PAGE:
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January 9--  Georgia's new immigration law, known as House Bill 87, caused a loss of farm revenue in 2011 for some producers according to a survey by the Georgia Department of Agriculture.

"Twenty-six percent of our respondents indicated losses they attributed to the labor shortage," says state Agriculture Commissioner Gary Black.

{mosimage}Black says the lack of federal enforcement of immigration laws has caused some states to address the issue.  Part of the overall solution is a workable guest worker program.  According to Black, "House Bill 87 is a perfect example of state's being frustrated with lack of action at the federal level. To protect their own soverignty and their own treasury, that's why we've seen these bills crop up in the states.  But, we should have been having discussions about the guest worker program if there had been a House Bill 87 or not.  The failure of the federal government to fix this program is why were having this discussion right now."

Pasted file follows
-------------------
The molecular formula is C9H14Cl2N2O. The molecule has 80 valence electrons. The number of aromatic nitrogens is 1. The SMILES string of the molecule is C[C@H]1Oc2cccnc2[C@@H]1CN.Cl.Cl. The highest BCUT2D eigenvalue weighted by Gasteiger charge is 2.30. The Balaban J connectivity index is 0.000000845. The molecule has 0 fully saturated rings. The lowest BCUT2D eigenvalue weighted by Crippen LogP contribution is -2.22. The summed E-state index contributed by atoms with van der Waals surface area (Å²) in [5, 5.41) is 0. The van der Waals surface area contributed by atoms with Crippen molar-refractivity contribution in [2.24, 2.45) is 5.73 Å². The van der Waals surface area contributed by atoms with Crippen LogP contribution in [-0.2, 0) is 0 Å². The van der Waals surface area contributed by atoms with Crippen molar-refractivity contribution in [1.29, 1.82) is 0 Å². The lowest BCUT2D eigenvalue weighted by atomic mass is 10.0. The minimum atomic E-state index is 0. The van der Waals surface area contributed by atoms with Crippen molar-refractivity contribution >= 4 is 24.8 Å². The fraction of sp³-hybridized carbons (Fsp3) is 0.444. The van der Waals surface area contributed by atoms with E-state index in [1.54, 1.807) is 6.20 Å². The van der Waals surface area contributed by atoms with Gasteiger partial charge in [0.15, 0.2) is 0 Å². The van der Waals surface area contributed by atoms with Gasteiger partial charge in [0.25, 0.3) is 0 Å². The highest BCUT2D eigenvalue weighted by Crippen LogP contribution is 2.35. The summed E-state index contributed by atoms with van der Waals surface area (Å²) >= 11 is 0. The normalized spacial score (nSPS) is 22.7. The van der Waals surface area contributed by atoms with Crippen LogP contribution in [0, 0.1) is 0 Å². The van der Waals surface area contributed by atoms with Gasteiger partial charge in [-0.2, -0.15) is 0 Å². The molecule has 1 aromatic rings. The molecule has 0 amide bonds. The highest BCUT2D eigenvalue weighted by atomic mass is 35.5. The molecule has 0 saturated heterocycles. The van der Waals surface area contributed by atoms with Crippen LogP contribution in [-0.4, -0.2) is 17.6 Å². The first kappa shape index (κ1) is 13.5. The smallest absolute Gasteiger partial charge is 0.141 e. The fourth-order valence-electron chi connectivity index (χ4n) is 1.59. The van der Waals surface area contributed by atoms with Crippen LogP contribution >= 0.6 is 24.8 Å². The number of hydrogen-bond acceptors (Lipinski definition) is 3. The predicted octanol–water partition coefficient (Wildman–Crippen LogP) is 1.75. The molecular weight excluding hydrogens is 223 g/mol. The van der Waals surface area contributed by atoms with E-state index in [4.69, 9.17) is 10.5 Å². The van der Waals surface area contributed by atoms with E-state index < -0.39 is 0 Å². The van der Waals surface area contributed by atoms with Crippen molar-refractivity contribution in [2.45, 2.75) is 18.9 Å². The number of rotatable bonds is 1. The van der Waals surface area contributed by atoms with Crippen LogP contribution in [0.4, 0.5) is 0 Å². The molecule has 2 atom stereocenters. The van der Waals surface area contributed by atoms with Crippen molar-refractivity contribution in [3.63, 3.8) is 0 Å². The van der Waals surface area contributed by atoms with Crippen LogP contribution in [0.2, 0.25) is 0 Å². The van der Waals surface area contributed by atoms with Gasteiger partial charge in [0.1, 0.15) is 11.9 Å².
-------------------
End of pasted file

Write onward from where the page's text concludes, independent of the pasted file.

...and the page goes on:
Bills to reform the guest worker program have been introduced in the House and the Senate.  Black testified before a Senate sub-committee last Fall.  "The general notion of getting a guest worker program that is applicable to all of agriculture, one that reduces the federal bureaucracy and limits the costs to producers has general agreement that we need to move forward," Black says.

Meanwhile, back on the farm, Black agrees that 2012 will be a challenging year for farmers because of labor shortages related to Georgia's immigration law and the slow pace of guest worker legislation in Washington.